How nothing happens

Non-pioneering cities and the role of nation-states in orchestrating urban climate mitigation

The scientific discussion about urban climate mitigation governance has taken particular account of pioneering cities and their potential to pursue more ambitious climate goals than those set at national levels. Little attention has been paid to non-pioneering cities, however, which pursue less ambitious or no climate goals at all. My PhD project aims to look at the urban climate mitigation governance system through their lens. It focuses on Germany and Belgium, particularly in the building sector. The project (1) investigates how different actors, particularly national governments, attempt to orchestrate urban climate mitigation; (2) comparatively analyses eight non-pioneering cities; and (3) conducts in-depth case studies of two of these.

  • climate change
  • mitigation
  • urban climate governance
  • multi-level governance
  • polycentric governance
  • policy integration
  • municipal government
  • professional agency


Among the many crises that we face today, there is perhaps none more pressing than the climate crisis. For mitigating it, cities as major emitters and actors are essential, and many of them have started to take action.¹ In fact, the discussion around urban climate mitigation is marked by highlighting best practice examples: pioneering cities and their potential to surpass recalcitrant national governments.² But overall urban climate mitigation governance is not yet in line with the Paris Agreement’s 1.5˚C goal.


My PhD project therefore takes an opposite approach, aiming to learn from failure rather than success: It investigates the urban climate mitigation governance system through the lens of what I call non-pioneering cities. How and why do their municipal governments not take (sufficient) action? How do different actors within the governance system, particularly nation-states, react to this fact? What attempts do exist to orchestrate urban climate mitigation governance across all cities, including non-pioneering ones? Thus, I aim to shed light on the current blind spots of urban climate governance and reduce the research gaps related to non-pioneering cities as well as to their role within the (national) orchestration of urban climate mitigation governance.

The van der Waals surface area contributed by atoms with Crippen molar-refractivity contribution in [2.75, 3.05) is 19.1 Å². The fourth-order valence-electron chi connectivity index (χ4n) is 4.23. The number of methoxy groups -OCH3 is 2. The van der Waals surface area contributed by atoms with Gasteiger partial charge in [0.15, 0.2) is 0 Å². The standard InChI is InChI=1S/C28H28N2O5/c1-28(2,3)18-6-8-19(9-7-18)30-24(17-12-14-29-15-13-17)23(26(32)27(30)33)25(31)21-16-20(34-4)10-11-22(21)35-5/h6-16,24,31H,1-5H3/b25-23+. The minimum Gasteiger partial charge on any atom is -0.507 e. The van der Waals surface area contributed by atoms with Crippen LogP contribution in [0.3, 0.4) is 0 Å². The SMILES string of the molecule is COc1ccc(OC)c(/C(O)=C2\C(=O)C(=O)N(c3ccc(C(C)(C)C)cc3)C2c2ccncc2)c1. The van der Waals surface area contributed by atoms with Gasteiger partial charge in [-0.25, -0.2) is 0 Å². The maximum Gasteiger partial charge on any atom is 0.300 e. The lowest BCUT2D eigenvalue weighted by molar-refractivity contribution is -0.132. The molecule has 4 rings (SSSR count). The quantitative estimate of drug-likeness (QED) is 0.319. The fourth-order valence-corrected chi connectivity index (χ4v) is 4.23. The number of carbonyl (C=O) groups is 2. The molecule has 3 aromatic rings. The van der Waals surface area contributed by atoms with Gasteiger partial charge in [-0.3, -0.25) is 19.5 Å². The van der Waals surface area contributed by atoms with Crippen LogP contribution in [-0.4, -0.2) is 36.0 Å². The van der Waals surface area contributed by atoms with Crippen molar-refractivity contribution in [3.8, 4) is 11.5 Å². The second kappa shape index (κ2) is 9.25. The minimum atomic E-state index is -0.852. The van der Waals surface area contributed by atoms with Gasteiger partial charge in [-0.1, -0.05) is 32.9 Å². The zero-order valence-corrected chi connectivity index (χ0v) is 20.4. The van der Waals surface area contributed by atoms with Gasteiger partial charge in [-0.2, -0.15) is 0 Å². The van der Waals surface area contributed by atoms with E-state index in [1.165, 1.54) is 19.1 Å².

Research design

I focus on the European Union and specifically Germany and Belgium as two ambitious national contexts with differing modes of carbon accounting, with Germany excluding and Belgium including consumption-based emissions. I further focus on the building sector as a manifestly local and particularly significant sector for climate mitigation. In a three-stage approach I: (1) investigate how different actors attempt to orchestrate urban climate mitigation, (2) comparatively analyse eight non-pioneering cities, and (3) conduct in-depth case studies of two of these. A particular focus is on administrative professionals’ agency. Case studies are carried out in a both embedded and extended way, i.e. investigating municipal governments internally and in terms of their relations to extralocal contexts.³ Besides literature, document, and data analysis, methods include qualitative interviews and participatory observation.



  1. Bulkeley, H., Davies, A., Evans, B., Gibbs, D., Kern, K., and Theobald, K. (2003) Environmental governance and transnational municipal networks in Europe. Journal of Environmental Policy & Planning 5.3, 235–54; Van der Heijden, J. (2018) Cities and sub-national governance: High ambitions, innovative instruments and polycentric collaborations. In: Jordan, A., Huitema, D., van Asselt, H., and Forster, J. (eds.), Governing climate change: Polycentricity in action?, Cambridge University Press, Cambridge.
  2. Davidson, K. and Gleeson, B. (2015) Interrogating urban climate leadership: Toward a political ecology of the C40 Network. Global Environmental Politics 15.4, 21–38; Hanssen, G.S. and Hofstad, H. (2020) Climate leadership: Developing innovative strategic tools to improve the partnership mode of planning. In Hagen, A. and Higdem, U. (eds.), Innovation in public planning. Palgrave Macmillan, Cham; Haupt, W., Irmisch, J.L., and Kern, K. (2022) From climate policy pioneers to climate policy leaders? The examples of the eastern German cities of Potsdam and Rostock. Urban Research & Practice. DOI 10.1080/17535069.2022.2104655.
  3. Yin, R.K. (2009) Case study research: Design and methods. Sage, Thousand Oaks, CA; Burawoy, M. (1998) The extended case method. Sociological Theory 16.1, 4–33.